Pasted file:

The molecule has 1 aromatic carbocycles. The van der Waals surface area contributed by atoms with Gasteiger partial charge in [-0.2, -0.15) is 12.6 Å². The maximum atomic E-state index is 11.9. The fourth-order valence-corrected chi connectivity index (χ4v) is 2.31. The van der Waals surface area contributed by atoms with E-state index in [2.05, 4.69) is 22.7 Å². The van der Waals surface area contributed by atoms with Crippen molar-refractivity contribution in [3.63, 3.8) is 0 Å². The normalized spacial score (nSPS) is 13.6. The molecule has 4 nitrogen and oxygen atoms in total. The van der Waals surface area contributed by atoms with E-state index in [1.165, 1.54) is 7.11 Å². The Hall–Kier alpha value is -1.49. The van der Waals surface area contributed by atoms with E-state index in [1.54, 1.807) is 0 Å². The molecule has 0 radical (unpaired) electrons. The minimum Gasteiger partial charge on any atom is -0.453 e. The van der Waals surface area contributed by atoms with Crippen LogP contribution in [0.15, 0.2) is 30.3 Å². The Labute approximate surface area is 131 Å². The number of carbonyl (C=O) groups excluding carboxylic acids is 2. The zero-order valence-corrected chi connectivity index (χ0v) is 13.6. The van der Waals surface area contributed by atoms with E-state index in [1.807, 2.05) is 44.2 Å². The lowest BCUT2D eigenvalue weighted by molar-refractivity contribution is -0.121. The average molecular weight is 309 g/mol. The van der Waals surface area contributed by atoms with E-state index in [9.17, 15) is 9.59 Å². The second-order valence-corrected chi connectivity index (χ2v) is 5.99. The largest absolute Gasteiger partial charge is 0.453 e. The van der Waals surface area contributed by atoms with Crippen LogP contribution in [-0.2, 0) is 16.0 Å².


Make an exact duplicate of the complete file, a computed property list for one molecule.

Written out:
The molecule has 1 aromatic carbocycles. The van der Waals surface area contributed by atoms with Gasteiger partial charge in [-0.2, -0.15) is 12.6 Å². The maximum atomic E-state index is 11.9. The fourth-order valence-corrected chi connectivity index (χ4v) is 2.31. The van der Waals surface area contributed by atoms with E-state index in [2.05, 4.69) is 22.7 Å². The van der Waals surface area contributed by atoms with Crippen molar-refractivity contribution in [3.63, 3.8) is 0 Å². The normalized spacial score (nSPS) is 13.6. The molecule has 4 nitrogen and oxygen atoms in total. The van der Waals surface area contributed by atoms with E-state index in [1.165, 1.54) is 7.11 Å². The Hall–Kier alpha value is -1.49. The van der Waals surface area contributed by atoms with E-state index in [1.54, 1.807) is 0 Å². The molecule has 0 radical (unpaired) electrons. The minimum Gasteiger partial charge on any atom is -0.453 e. The van der Waals surface area contributed by atoms with Crippen LogP contribution in [0.15, 0.2) is 30.3 Å². The Labute approximate surface area is 131 Å². The number of carbonyl (C=O) groups excluding carboxylic acids is 2. The zero-order valence-corrected chi connectivity index (χ0v) is 13.6. The van der Waals surface area contributed by atoms with E-state index in [1.807, 2.05) is 44.2 Å². The lowest BCUT2D eigenvalue weighted by molar-refractivity contribution is -0.121. The average molecular weight is 309 g/mol. The van der Waals surface area contributed by atoms with E-state index in [9.17, 15) is 9.59 Å². The second-order valence-corrected chi connectivity index (χ2v) is 5.99. The largest absolute Gasteiger partial charge is 0.453 e. The van der Waals surface area contributed by atoms with Crippen LogP contribution in [-0.2, 0) is 16.0 Å².